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Embargo Policy: Articles for STEM CELLS and STEM CELLS Translational Medicine are embargoed for release until 9 a.m. Eastern U.S. time on the day the article is posted online. This policy applies to members of the media, authors, institutions' public information officers, and the public. Authors may not discuss their work with the media until 1 week before the mailing date or 1 week before online posting of the article, whichever is earlier, and must ensure that the media representatives agree to abide by the embargo policy. STEM CELLS Translational Medicine may refuse to publish a manuscript, despite acceptance for publication, if it has been prematurely released to the press.

September 9, 2013

MS is a neurodegenerative disease characterized by inflammation and scar-like lesions throughout the central nervous system (CNS). There is no cure and no treatment eases the severe forms of MS. But previous studies on animals have shown that transplantation of mesenchymal stem cells (MSCs) holds promise as a therapy for all forms of MS. The MSCs migrate to areas of damage, release trophic (cell growth) factors and exert neuroprotective and immunomodulatory effects to inhibit T cell proliferation.

MS-related clinical trials have all confirmed the safety of autologous MSC therapy. However what is unclear is whether MSCs derived from older donors have the same therapeutic potential as those from younger ones.

September 6, 2013

Numerous stem cell-based therapies are currently under investigation, including an FDA-approved clinical trial focused on employing neural stem cells (NSCs) in delivering drugs targeting invasive brain tumors. “The ability to monitor the time course, migration and distribution of stem cells following transplantation into these patients would provide critical information for optimizing treatment regimens,” Dr. Moats said. “However, no effective cell-tracking methodology had yet garnered clinical acceptance.”

August 19, 2013

In an article featured in the latest issue of STEM CELLS, a research group from Stanford University describes a novel regimen for quashing this immunologic barrier — a short-course treatment with two costimlation-adhesion blockade agents, allowing engraftment of transplanted differentiated stem cells and their prolonged survival in tissue.

August 14, 2013

However, a new study released today in STEM CELLS Translational Medicine indicates that endothelial precursor cells, which are found in the bone marrow, umbilical cord blood, and as very rare cells in peripheral blood, could make a significant difference for these patients’ recovery — even in the later stages of stroke. In animal studies, the treatment minimized the initial brain injury and helped repair the stroke damage.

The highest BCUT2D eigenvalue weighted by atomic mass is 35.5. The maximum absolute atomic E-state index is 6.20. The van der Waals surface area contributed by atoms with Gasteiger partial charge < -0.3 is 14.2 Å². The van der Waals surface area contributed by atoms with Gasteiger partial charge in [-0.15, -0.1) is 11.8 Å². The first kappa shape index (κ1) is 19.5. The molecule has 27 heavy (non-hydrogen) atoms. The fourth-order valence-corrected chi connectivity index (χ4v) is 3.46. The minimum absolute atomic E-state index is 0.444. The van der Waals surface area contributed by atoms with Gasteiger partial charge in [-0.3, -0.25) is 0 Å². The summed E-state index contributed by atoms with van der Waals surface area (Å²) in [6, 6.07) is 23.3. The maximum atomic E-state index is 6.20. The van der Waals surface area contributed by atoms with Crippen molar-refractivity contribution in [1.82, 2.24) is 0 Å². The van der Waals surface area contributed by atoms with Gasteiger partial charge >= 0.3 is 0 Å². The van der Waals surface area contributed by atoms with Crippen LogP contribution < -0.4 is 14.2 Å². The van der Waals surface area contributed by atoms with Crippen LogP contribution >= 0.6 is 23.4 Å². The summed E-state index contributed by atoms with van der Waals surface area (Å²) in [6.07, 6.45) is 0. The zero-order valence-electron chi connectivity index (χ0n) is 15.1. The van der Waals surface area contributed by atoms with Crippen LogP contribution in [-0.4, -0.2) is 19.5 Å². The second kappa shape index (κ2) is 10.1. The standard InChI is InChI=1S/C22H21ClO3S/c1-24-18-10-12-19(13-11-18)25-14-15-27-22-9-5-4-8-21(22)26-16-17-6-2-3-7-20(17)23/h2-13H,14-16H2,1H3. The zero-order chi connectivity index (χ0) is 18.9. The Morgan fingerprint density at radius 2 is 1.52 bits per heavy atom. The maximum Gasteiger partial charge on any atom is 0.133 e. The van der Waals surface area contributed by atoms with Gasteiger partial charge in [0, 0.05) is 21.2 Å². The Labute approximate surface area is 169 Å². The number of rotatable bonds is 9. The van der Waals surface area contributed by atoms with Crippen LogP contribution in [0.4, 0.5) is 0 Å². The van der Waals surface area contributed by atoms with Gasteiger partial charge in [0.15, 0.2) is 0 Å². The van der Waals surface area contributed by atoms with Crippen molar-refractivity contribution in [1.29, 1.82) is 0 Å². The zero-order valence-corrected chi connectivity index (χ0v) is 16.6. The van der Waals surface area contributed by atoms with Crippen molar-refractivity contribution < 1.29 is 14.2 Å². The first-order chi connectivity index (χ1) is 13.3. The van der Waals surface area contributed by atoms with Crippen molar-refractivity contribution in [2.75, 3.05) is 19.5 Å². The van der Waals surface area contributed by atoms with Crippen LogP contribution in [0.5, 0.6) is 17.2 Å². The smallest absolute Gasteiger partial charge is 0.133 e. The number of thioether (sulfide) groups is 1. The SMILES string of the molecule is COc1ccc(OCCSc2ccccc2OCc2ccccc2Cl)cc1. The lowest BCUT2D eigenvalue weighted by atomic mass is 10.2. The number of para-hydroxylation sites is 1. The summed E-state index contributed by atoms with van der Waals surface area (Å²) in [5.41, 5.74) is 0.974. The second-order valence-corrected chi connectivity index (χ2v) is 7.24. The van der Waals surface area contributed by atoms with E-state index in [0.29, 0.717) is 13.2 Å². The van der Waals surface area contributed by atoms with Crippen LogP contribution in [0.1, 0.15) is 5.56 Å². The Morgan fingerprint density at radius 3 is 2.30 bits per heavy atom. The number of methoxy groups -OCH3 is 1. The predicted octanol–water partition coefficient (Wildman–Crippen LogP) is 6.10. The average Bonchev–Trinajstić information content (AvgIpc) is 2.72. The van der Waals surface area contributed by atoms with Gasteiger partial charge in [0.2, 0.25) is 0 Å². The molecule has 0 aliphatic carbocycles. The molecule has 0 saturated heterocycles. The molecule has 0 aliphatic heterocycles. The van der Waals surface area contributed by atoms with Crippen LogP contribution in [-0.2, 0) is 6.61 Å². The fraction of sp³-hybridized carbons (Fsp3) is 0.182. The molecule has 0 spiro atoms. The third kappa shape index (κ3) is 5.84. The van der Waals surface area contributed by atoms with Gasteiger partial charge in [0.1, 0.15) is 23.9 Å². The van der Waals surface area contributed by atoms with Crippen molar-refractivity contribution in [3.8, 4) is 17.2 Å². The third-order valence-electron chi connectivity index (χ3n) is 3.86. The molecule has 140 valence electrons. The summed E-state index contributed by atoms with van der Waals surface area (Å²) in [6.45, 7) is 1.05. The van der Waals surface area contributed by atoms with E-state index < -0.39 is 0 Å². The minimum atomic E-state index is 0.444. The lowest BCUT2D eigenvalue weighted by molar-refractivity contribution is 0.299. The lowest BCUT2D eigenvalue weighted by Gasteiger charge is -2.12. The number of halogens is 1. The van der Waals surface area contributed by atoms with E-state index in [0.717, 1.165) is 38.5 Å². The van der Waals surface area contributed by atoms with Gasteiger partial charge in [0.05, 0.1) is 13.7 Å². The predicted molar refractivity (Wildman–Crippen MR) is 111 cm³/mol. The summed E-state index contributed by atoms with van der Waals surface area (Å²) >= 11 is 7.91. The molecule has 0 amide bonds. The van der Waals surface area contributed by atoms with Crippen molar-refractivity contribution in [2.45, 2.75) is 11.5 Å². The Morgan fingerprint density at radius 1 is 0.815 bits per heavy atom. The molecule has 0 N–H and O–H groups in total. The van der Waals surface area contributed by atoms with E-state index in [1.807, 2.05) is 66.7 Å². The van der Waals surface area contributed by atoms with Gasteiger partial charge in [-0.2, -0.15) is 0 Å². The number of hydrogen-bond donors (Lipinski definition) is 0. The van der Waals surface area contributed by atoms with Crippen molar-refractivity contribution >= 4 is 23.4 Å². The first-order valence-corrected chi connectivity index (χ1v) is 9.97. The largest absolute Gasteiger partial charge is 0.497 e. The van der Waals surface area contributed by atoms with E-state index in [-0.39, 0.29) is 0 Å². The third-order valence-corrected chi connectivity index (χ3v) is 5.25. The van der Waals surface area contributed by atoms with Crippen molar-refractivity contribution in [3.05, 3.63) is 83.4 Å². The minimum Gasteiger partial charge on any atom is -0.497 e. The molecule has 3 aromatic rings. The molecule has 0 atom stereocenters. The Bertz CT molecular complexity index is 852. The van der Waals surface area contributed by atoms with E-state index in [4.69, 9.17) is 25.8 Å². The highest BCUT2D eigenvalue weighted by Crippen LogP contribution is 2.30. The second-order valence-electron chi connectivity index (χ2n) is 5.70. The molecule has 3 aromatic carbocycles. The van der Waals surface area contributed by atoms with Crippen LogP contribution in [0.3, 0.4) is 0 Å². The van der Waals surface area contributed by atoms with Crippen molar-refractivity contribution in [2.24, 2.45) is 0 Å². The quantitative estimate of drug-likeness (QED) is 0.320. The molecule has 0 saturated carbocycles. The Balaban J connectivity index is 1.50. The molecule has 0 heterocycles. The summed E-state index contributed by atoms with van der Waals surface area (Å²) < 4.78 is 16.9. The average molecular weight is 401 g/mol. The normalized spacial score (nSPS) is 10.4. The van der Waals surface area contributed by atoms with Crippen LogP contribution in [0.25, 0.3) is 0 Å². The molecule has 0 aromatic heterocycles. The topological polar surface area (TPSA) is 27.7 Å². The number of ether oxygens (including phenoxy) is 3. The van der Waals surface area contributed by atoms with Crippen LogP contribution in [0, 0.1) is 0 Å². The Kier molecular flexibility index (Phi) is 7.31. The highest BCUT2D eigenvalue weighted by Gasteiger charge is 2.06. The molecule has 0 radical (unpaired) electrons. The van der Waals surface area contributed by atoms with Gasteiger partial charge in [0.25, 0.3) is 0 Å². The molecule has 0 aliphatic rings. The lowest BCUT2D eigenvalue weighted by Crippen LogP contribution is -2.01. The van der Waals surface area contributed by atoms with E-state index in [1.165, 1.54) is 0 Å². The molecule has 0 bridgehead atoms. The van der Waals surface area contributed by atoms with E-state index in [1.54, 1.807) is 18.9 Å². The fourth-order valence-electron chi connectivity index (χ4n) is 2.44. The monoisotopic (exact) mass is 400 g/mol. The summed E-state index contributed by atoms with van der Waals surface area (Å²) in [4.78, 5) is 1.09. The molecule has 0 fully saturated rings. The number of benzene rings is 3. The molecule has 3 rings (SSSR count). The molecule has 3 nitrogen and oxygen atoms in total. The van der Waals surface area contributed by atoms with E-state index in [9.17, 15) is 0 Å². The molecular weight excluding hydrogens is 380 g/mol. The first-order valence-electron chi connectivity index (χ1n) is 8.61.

August 8, 2013

“In this work, we describe a highly innovative gene therapy approach, which is being developed along with the NIH and the FDA. Specifically, our group has developed an allogeneic neural stem cell line that is a carrier for a virus that can selectively infect and break down cancer cells,” explained Dr. Lesniak, the University of Chicago’s director of neurosurgical oncology and neuro-oncology research at the Brain Tumor Center.

The stem cell line, called HB1.F3 NSC, was recently approved by the FDA for use in a phase I human clinical trial.

July 12, 2013

As such, it could lead to a purer, safer therapeutic grade of stem cells for use in regenerative medicine.

The discovery of iPSCs holds great promise for regenerative medicine since it is possible to produce patient-specific iPSCs from the individual for potential autologous treatment — that is, treatment using the patient’s own cells. This avoids the possibility of rejection and numerous other harmful side effects.

July 9, 2013

In addition, the research demonstrates that the transplanted organ retained its immunologically privileged state during a subsequent transplantation into another naïve recipient.

June 17, 2013

“Dental cavities and inflammation of the surrounding pulp is a challenging public health issue, as tooth decay not only can cause a patient great pain but it also can lead to other serious health issues including heart disease,” explained Misako Nakashima, DDS, Ph.D., of the National Center for Geriatrics and Gerontology in Obu, Japan. “Generally we treat deep cavities by capping the tooth and removing any inflamed pulp surrounding it. But this has limited success and the problem frequently progresses until the tooth must be removed.”

June 12, 2013

But now a research team reports that it has developed a way to speed up the process. Their work, which involves the creation of a highly stable and sensitive liver stem cell model, is reported in the latest issue of STEM CELLS Translational Medicine.

“Liver toxicity is the second most common cause of human drug failure,” explained David Hay, Ph.D., of the University of Edinburgh’s MRC Centre for Regenerative Medicine, who led the team made up of university colleagues and scientists from Bristol-Myers Squibb, Princeton, N.J. “But one major bottleneck in safety testing new drugs has been finding a routine supply of good quality primary human hepatocytes from the desired genetic background.”

May 21, 2013

Researchers at the Leiden University Medical Center’s Department of Immunohematology and Blood Transfusion in Leiden, The Netherlands, led by Helene Roelofs, Ph.D., conducted the study. They were seeking an alternative to bone marrow for stem cell therapies because of the low number of stem cells available in marrow and also because harvesting them involves an invasive procedure.

“Adipose tissue is an interesting alternative since it contains approximately a 500-fold higher frequency of stem cells and tissue collection is simple,” Dr. Roelofs said.

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